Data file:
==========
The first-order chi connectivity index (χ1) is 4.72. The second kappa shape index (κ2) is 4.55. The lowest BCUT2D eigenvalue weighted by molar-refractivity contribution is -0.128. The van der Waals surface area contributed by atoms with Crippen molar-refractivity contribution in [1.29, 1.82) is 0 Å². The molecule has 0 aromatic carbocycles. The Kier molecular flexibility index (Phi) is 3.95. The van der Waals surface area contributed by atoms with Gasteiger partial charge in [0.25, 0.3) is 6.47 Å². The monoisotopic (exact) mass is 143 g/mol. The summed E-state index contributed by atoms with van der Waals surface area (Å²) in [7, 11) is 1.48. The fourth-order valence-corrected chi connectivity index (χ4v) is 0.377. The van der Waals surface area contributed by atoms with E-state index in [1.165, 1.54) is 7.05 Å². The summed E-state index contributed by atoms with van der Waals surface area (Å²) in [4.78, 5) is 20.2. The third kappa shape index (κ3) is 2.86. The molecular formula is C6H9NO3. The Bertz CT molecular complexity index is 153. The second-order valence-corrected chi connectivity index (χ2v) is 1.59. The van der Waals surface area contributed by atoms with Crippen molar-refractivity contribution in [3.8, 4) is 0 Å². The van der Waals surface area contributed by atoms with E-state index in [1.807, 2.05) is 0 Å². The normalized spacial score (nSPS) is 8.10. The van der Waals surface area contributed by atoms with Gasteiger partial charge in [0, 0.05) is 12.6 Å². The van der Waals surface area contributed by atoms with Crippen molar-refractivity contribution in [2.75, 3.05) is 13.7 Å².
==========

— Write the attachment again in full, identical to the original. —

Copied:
The first-order chi connectivity index (χ1) is 4.72. The second kappa shape index (κ2) is 4.55. The lowest BCUT2D eigenvalue weighted by molar-refractivity contribution is -0.128. The van der Waals surface area contributed by atoms with Crippen molar-refractivity contribution in [1.29, 1.82) is 0 Å². The molecule has 0 aromatic carbocycles. The Kier molecular flexibility index (Phi) is 3.95. The van der Waals surface area contributed by atoms with Gasteiger partial charge in [0.25, 0.3) is 6.47 Å². The monoisotopic (exact) mass is 143 g/mol. The summed E-state index contributed by atoms with van der Waals surface area (Å²) in [7, 11) is 1.48. The fourth-order valence-corrected chi connectivity index (χ4v) is 0.377. The van der Waals surface area contributed by atoms with E-state index in [1.165, 1.54) is 7.05 Å². The summed E-state index contributed by atoms with van der Waals surface area (Å²) in [4.78, 5) is 20.2. The third kappa shape index (κ3) is 2.86. The molecular formula is C6H9NO3. The Bertz CT molecular complexity index is 153. The second-order valence-corrected chi connectivity index (χ2v) is 1.59. The van der Waals surface area contributed by atoms with Crippen molar-refractivity contribution in [3.8, 4) is 0 Å². The van der Waals surface area contributed by atoms with E-state index in [1.807, 2.05) is 0 Å². The normalized spacial score (nSPS) is 8.10. The van der Waals surface area contributed by atoms with Gasteiger partial charge in [0, 0.05) is 12.6 Å². The van der Waals surface area contributed by atoms with Crippen molar-refractivity contribution in [2.75, 3.05) is 13.7 Å².